Dismiss Notice
Join Physics Forums Today!
The friendliest, high quality science and math community on the planet! Everyone who loves science is here!

DeGroot & Schervish

  1. Feb 10, 2012 #1
    I'm independently studying stat. The book I'm using is DeGroot & Schervish 3e. I think it's pretty decent for the most part. However, there is no solutions manual available that covers all the problems in the book. Further, as I was searching on amazon for the solution manual, I found many reviews of D&S 3e indicating that it is not particularly good as an introductory text. Given that I can't even buy a solution manual to D&S to aid my study, I'm wondering whether I should just switch over to another book and accompanying solution manual that is more appropriate for a beginner. Thoughts and suggestions are appreciated.

    Thank you.
     
  2. jcsd
  3. Feb 11, 2012 #2

    Stephen Tashi

    User Avatar
    Science Advisor

    I don't know the answer to that and I don't know about the book. But let me suggest you explain your goals for self study and your background.

    Are you studying for an exam or in preparation for taking a statistics course? Or do you want to apply statistics to a particular field of research?

    Why do you feel you need a complete solutions manual? Some people are found of saying that you learn the material by working problems. In my opinion, this is not a precise statement. Many people lack the skill (or perhaps the habit and will power) for understanding definitions, theorems and general explanations. They only understand mathematics through examples. For such people, working problems is essential. This is particularly true of people trying to learn a subject when they don't have a good background in the "prerequisites" - like a statistics student who doesn't fully grasp calculus or even proability theory and elementary algebra. Such a student is trying to learn several different subjects at one time.

    Some people are able to understand math from reading mathematical statements and thinking about them in general terms. They must work problems in order to gain speed at working problems since there is a difference in understanding and drill. You can understanding something and still "have to think" in order to work a problem. If you drill at certain kinds of problems, you perform them faster - almost without thinking!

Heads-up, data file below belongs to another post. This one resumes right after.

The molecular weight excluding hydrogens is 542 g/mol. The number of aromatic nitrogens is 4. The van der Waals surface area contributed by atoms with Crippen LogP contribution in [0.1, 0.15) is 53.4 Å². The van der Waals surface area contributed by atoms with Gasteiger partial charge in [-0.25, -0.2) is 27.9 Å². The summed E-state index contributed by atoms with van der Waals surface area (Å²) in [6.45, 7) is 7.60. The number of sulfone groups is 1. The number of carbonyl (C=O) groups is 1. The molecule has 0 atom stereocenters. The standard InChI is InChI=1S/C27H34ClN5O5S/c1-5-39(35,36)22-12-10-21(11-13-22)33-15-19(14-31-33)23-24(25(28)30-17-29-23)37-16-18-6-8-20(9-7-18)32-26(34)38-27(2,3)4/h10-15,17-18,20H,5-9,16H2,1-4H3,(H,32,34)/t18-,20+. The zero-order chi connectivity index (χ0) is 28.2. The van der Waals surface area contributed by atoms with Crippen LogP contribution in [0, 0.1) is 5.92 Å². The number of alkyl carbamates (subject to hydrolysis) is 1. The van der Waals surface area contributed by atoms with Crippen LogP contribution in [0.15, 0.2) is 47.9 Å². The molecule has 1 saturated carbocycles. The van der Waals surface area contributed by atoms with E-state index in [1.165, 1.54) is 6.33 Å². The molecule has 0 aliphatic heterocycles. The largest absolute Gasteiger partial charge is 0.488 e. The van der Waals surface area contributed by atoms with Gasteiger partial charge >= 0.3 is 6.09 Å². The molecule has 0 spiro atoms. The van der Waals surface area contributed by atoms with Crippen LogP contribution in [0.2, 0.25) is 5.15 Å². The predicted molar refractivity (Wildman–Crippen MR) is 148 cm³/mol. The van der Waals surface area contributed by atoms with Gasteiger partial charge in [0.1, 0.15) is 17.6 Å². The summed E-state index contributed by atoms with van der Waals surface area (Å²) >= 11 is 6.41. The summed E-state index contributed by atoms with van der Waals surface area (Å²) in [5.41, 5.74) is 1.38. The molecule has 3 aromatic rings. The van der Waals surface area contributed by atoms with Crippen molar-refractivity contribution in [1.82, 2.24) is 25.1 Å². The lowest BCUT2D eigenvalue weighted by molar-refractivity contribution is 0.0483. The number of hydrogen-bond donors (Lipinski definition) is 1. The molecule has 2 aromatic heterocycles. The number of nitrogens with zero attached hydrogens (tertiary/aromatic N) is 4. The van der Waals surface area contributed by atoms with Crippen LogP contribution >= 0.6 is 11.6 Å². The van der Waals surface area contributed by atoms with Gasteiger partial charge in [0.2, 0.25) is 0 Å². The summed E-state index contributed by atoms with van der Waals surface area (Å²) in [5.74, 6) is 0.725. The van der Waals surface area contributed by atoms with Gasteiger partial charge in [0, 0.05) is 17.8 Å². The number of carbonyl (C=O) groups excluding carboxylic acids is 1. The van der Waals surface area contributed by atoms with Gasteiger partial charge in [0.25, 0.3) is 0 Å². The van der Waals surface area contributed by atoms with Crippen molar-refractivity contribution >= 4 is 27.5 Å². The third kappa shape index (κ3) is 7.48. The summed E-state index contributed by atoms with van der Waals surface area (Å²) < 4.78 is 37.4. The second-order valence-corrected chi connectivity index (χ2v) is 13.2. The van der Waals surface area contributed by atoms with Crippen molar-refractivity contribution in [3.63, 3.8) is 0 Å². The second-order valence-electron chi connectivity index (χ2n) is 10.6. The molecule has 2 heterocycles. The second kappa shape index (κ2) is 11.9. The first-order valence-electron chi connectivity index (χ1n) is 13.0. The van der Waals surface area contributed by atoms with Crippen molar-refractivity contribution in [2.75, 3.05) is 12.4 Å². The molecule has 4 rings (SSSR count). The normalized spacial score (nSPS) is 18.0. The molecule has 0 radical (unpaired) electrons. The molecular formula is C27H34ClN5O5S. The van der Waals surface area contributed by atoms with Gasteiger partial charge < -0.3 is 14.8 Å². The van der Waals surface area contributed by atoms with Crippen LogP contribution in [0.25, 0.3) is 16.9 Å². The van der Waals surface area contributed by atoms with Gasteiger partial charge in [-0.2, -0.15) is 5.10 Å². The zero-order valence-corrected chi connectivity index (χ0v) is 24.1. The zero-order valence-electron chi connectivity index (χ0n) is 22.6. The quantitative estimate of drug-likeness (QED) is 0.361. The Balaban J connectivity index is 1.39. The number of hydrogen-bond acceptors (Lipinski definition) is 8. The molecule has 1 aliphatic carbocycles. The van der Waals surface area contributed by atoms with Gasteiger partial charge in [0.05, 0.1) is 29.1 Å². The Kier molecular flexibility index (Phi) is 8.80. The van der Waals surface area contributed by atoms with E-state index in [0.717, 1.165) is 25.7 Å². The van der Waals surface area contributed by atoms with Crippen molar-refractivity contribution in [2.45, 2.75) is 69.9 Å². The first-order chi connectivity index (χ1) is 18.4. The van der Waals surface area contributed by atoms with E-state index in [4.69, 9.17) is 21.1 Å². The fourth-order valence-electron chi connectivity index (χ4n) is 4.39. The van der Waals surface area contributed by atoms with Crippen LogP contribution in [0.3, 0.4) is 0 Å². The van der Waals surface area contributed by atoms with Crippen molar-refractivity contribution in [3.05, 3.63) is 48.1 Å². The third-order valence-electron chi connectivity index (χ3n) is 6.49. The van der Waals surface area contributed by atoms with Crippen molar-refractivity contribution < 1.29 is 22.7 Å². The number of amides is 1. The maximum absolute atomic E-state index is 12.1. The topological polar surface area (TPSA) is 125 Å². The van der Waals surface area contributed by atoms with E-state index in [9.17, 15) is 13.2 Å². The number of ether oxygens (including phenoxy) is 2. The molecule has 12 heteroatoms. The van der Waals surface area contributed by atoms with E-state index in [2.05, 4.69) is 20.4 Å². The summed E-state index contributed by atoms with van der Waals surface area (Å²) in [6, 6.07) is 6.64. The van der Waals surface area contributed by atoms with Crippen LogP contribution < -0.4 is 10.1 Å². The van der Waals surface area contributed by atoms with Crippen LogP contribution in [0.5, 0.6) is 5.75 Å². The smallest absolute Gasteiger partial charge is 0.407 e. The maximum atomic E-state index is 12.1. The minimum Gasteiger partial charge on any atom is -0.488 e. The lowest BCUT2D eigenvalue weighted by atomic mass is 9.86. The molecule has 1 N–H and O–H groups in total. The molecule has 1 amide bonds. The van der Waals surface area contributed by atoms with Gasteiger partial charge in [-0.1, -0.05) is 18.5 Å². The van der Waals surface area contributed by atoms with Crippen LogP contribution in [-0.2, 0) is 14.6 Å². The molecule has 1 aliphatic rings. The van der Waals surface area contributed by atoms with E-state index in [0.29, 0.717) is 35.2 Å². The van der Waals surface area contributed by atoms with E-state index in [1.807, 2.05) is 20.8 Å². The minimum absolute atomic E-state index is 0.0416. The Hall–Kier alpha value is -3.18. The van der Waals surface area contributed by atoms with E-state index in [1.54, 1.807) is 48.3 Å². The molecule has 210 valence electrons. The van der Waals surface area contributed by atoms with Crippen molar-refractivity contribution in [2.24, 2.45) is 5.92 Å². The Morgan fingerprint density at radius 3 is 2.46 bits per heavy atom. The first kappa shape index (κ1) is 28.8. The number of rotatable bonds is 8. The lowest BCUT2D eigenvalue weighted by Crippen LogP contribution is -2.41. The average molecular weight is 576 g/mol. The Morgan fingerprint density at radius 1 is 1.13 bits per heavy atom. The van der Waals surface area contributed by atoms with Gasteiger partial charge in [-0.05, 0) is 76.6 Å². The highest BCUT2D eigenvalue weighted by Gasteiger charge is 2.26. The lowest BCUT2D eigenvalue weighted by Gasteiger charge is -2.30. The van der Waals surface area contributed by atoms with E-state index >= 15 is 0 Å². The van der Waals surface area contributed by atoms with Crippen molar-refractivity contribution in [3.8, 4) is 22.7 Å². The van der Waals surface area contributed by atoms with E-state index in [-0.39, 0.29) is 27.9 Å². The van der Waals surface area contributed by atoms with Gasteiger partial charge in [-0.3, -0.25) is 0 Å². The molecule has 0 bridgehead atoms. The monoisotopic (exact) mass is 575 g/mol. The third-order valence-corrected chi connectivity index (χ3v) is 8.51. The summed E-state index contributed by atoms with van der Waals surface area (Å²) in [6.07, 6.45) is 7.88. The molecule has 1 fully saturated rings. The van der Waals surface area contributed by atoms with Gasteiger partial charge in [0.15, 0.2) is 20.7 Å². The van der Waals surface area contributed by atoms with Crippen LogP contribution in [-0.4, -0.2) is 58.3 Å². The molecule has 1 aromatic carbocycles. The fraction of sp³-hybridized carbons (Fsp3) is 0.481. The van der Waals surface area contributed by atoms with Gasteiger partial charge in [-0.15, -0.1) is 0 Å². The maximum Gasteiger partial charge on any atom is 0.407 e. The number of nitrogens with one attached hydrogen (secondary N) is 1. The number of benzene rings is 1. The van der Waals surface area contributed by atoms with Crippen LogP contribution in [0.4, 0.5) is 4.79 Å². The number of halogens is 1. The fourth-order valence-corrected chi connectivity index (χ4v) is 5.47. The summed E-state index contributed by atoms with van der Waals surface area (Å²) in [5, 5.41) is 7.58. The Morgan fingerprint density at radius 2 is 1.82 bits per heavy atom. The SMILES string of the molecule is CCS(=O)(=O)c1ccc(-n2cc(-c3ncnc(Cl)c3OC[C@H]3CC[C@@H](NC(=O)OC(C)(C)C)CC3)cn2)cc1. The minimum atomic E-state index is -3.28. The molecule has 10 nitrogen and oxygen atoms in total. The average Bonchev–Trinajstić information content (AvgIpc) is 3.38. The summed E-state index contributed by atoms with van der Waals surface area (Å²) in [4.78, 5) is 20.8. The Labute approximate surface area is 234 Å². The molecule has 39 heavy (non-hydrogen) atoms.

4. Feb 11, 2012 #3
    Stephen,

    Thanks for your response. I am studying stat because I'm interested in it. In my previous experience learning math, I have found that working problems is very helpful in learning how to apply concepts. D&S is very abstract in its discussion of concepts, which is not a problem for me, as I understand the concepts that the book discusses. However, I believe that actually applying those concepts through concrete examples is the only way to develop problem-solving skills. So I think a supplemental book with exercises and solutions would be helpful.
     
  5. Feb 11, 2012 #4
    I should also mention that I do understand algebra, calc (1-3ish) and probability theory. I also have a limited knowledge of stat (distributions, sampling distributions, mean, expectation etc.). The next topics I intend to study are special distributions (binomial, poisson etc.) and regression.
     
  6. Feb 11, 2012 #5

    Stephen Tashi

    User Avatar
    Science Advisor

    From reading reviews of DeGroot and Schervish, the book does give some space to Bayesian methods. In my opinion, students can come through the typical introduction to statistics course that uses only non-Bayesian methods, learn how to work the problems and end up having a complete misconception about what that sort of statistics does (e.g. thinking that "confidence intervals" act as "credible intervals" or that hypothesis testing quantifies the probability that then null hypothesis is true or false). So I suggest that whether you switch books or not, that you continue to use materials that treat Bayesian methods.
     
Know someone interested in this topic? Share this thread via Reddit, Google+, Twitter, or Facebook